, Salem, MA

August 21, 2013

Letarte named to succeed Yanchus as St. John's Prep baseball coach

By Matt Jenkins
Staff Writer

---- — DANVERS — It took climbing five flights of stairs at St. John’s Prep’s Xavier Hall to find a room number higher than former baseball coach Pat Yanchus’ 491 career wins.

Room No. 500, a conference room in Xavier Hall, was the setting yesterday morning as St. John’s Prep Principal Keith Crowley and Athletic Director Jim O’Leary announced Eagles assistant coach Dan Letarte would become Yanchus’ successor.

Letarte, a physical education teacher at St. John’s, played for Yanchus when he was a student-athlete at the school in the mid-1980s and served under Yanchus as a coach in the baseball program from 1994-2003 and 2007-2013.

Duplicating Yanchus’ win total is not realistic, said Letarte, but carrying on his winning tradition is the goal for a coaching staff that is virtually the same, outside of the retired Yanchus.

“We’re not going to replace that (career record); Pat did a great job,” said Letarte, who was introduced as coach alongside newly appointed St. John’s Prep water polo coach Connor Fortin.

“I’m really looking forward to continuing the tradition of playing the best teams and doing well, and practicing hard.”

The decision to hire Letarte and Fortin was easy for the St. John’s Prep administration due to the commitment to student-athletes they’ve already demonstrated.

Crowley said the focus of hiring a new coach came down to three things: understanding the mission of the school, the role of education in athletics, and the ability to work with a variety of students. Letarte and Fortin filled each requirement completely.

“They’ve been through the school as students, they’ve played in athletic programs here, they’ve gone on to college and come back to coach,” Crowley said. “We’re very privileged to have them joining our head coaching staff.”

O’Leary said Letarte and Fortin are great additions to what he feels is already an outstanding group of coaches at St. John’s.

“We all know how successful our programs have been, and I truly believe the reason for that is because we have outstanding student-athletes, but as well we have dedicated coaches who are committed and understand the mission of St. John’s Prep,” O’Leary said. “The expectations from the athletic department and the administration are certainly of the highest standard.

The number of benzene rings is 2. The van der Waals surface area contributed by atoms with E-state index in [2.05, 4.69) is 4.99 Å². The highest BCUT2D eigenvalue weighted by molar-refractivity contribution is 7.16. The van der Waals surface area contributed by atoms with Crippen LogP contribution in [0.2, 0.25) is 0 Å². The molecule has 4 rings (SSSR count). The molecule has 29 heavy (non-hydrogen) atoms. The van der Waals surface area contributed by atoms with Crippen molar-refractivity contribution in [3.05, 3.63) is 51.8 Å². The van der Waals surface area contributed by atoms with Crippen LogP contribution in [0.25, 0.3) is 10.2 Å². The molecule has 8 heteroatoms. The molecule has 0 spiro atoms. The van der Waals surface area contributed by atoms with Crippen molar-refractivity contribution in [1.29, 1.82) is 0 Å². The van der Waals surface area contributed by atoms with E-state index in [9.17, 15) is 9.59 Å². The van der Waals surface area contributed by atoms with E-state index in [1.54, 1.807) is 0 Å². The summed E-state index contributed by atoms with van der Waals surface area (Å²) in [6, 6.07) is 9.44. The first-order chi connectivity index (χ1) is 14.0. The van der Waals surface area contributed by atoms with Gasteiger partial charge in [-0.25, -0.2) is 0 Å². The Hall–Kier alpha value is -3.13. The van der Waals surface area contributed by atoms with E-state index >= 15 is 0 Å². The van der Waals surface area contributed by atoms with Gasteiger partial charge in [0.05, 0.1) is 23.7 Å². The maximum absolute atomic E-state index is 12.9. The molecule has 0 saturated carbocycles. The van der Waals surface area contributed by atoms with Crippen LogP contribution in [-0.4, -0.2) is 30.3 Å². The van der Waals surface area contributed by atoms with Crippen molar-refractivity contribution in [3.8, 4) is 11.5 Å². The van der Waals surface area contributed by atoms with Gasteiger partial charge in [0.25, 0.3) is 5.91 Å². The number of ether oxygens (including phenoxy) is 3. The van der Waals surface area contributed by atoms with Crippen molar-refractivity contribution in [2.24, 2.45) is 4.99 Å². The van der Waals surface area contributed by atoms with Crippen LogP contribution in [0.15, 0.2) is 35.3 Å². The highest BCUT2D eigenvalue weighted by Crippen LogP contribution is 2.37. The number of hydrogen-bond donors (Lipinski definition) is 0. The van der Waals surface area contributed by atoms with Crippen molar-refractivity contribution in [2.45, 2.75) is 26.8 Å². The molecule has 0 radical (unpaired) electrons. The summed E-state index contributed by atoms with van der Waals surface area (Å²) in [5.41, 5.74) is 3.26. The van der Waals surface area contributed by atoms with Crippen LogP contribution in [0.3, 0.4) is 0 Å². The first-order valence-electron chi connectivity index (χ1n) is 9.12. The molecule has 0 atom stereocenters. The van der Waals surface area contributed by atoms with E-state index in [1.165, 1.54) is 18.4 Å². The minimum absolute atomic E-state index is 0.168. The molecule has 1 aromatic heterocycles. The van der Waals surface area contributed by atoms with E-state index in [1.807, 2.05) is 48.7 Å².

“Certainly both (baseball and water polo) programs are among the top programs in the state, and (Letarte and Fortin) are dedicated to continuing that legacy.”

Letarte has previous head coaching experience at St. John’s, having served as the varsity basketball coach from 1996-2008. He’ll be taking over a baseball team that went 22-2 last year, setting a school record for wins and single-season win streak (22).

The Eagles graduated a lot of talent from that team, including The Salem News Player of the Year Brandon Bingel, who will continue his career at Division 1 Bryant University. Still, there is a lot of young talent in the program; juniors Keith Leavitt and Nick Latham, plus senior pitcher Justin Snyder will be the likely building blocks in Letarte’s first year.

Letarte will also welcome back varsity assistants Ryan Leahy and Chris Conway.

“I know this: we’re going to practice hard, the whole program. A lot of seniors have passed on, but there’s a lot of talent and every year we’ll try to put our best team forward. Pitching is going to be important; that’s probably our biggest concern,” Letarte said.

Yanchus, in some ways, will still remain a very important part of the St. John’s Prep baseball program. Letarte hopes some of Yanchus’ best qualities will be present in his coaching.

“He’s really calm, passionate and had good relationships with the players. I think that is really important. It makes the players play really, really loose and strong, and I think his personality blends in with his coaching so well,” Letarte said. “I think that rubbed off on me as a player and a coach as well. He’s probably the nicest, most patient man I’ve met in my life, to be quite honest. If he comes out of the dugout you know it’s a bad call.”